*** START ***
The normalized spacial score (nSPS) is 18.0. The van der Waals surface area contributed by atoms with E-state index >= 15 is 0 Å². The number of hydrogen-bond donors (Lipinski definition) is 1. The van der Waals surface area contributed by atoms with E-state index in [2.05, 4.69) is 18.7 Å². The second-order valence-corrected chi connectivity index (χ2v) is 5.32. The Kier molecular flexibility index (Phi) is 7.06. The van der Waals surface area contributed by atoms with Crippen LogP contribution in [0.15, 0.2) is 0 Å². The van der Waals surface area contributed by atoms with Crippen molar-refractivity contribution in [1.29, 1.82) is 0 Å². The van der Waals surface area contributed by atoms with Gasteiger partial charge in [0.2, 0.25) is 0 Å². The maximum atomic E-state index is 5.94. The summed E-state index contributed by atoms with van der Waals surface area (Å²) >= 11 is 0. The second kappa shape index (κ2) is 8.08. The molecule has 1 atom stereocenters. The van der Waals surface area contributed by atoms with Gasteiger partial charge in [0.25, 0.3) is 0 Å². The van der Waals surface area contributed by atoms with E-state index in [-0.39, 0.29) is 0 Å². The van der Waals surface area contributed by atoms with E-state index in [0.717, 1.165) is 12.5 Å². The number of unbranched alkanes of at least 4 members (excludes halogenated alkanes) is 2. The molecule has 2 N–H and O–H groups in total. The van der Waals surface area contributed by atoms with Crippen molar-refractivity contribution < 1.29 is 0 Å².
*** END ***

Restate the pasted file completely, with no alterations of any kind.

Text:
The normalized spacial score (nSPS) is 18.0. The van der Waals surface area contributed by atoms with E-state index >= 15 is 0 Å². The number of hydrogen-bond donors (Lipinski definition) is 1. The van der Waals surface area contributed by atoms with E-state index in [2.05, 4.69) is 18.7 Å². The second-order valence-corrected chi connectivity index (χ2v) is 5.32. The Kier molecular flexibility index (Phi) is 7.06. The van der Waals surface area contributed by atoms with Crippen LogP contribution in [0.15, 0.2) is 0 Å². The van der Waals surface area contributed by atoms with Crippen molar-refractivity contribution in [1.29, 1.82) is 0 Å². The van der Waals surface area contributed by atoms with Gasteiger partial charge in [0.2, 0.25) is 0 Å². The maximum atomic E-state index is 5.94. The summed E-state index contributed by atoms with van der Waals surface area (Å²) >= 11 is 0. The second kappa shape index (κ2) is 8.08. The molecule has 1 atom stereocenters. The van der Waals surface area contributed by atoms with Gasteiger partial charge in [0.25, 0.3) is 0 Å². The van der Waals surface area contributed by atoms with E-state index in [-0.39, 0.29) is 0 Å². The van der Waals surface area contributed by atoms with E-state index in [0.717, 1.165) is 12.5 Å². The number of unbranched alkanes of at least 4 members (excludes halogenated alkanes) is 2. The molecule has 2 N–H and O–H groups in total. The van der Waals surface area contributed by atoms with Crippen molar-refractivity contribution < 1.29 is 0 Å².